- Your costs to get paid. Every online payment system, such as Paypal, charges you money when you receive payments. Even if you have clients writing you checks, your bank may charge you money to cash that check. Credit card companies charge money to process credit card transactions. Freelancing sites such as Elance or oDesk have their own fees associated with their payment systems.
- General opperating costs to continue your freelancing endeavor. Some freelancing sites charge you for your membership, others charge you before you can even bid on a project. Time spent marketing yourself or searching for potential projects can take hours away from your work day.
And, of course, what good is working if you're only getting paid enough to continue working? There are living expenses that your income needs to be able to cover – otherwise you're not going to get very far.
- Rent or mortgage payments
- Heating bills
Don't Get Stuck Charging too Little
I'm going to pause here to tell you a little story. It's the story of a budding freelance writer who was unable to determine her worth and it nearly cost her dearly.
So, as a freelance writer, she realized that there was a high level of competition. There are a lot of writers out and about, and the majority of them have excellent spelling and grammar skills, can type fast, and can meet and surpass deadlines without blinking. She had a degree in writing, took several writing courses every year to help keep up on changing grammar rules, put together a portfolio... she was prepared.
But this level of competition had her scared. She didn't know how to make herself stand out from the crowd of freelance writers who could do any project she could do (and had the experience to prove it). Obviously, her particular skills were not difficult to find – they were present in abundance around the globe – and she didn't yet have the extensive portfolio or testimonials to back up her track record.
So she went the way of discounts. Like I said, it can be very tempting. Other freelance writers in her area were charging close to $6 or $10 per page; competitors from overseas were charging closer to $1 to $2 per page, or even per article.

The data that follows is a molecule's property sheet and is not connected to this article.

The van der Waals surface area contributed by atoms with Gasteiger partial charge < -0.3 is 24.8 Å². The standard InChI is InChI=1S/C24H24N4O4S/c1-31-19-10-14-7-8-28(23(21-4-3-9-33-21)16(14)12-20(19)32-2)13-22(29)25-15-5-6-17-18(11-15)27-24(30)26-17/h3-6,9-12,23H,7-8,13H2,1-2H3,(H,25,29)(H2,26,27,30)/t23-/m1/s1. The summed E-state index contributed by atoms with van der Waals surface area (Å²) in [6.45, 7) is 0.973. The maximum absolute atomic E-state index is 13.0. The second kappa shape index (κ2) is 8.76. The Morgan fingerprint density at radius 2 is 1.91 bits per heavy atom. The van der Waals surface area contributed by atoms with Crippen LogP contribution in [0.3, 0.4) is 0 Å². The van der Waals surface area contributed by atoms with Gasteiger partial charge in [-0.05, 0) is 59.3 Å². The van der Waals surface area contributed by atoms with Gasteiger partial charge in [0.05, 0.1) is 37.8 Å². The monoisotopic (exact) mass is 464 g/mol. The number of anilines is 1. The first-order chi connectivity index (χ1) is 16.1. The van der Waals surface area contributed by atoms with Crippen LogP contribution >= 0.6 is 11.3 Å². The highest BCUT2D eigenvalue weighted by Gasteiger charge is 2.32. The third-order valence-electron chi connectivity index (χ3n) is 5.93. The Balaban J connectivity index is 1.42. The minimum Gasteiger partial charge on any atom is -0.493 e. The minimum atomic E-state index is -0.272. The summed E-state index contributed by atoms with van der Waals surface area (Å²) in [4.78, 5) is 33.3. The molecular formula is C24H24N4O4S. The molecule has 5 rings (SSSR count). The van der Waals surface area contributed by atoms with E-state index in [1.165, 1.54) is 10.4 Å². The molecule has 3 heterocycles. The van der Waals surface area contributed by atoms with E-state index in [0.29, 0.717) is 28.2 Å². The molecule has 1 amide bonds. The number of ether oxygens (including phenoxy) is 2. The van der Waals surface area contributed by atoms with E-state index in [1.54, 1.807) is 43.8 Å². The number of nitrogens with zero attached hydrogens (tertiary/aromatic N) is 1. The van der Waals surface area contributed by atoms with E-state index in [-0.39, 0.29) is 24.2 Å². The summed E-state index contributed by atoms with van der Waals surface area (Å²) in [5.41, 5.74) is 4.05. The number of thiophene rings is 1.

Finally, she got her first freelance writing job, and she was ecstatic. She thought for sure that this was going to be the start of a successful career in freelance writing. She made plans to have a website built (which is actually how I met her – she had approached me to develop a website to promote her freelance writing services), and she believed that this project would be the first of many that would fill her portfolio.
Then, after working nearly 60 hours in one week, it was time for her to get paid... and that's when she learned she couldn't even afford to take the money her client had paid her. 60 hours of work, and she couldn't afford to collect her payment. Why? Because she had earned a total of $20 for that project, and the cost to withdraw her money from her chosen payment system was $30.
She actually had to pay $10 for the privilege of working.
She made the mistake of forgetting what her value was, didn't think about what her costs would be, and allowed the threat of competition to force her into lowering her worth. So much so that she only charged $0.65 per page for this article. She had a bill on the way from me, and several other bills she couldn't pay, no other projects, and she was stuck.
Do you think I gave her a discount? If you guessed yes, you'd be wrong. But I did feel bad, and I do have compassion. So I made some arrangements to help her out, breaking down her payments into manageable amounts rather than all at once, and allowed her an extra two weeks to pay that first installment.
Hey, I said I had compassion – but I, too, have bills to pay.
Part of my work with her website included building an invoice system, so she could post invoices and have her clients log into the site to view them and make payments online. So, while doing this, I got to see what she did when I posted the invoice. I saw her mistake right away. "Don't do that," I told her. This eventually led to a few discussions regarding where to cut costs, how clients determine their budgets, and how contractors should determine their prices. And, well, the majority of the advice I gave her is what I've posted here for you to learn from.
Use Those Discounts Wisely
That's not to say that discounted prices don't have their place in business. If lowering prices didn't work for some things, then there wouldn't be such things as the Blue Light Special! Absolutely, discounts can make a difference - but you need to use them wisely.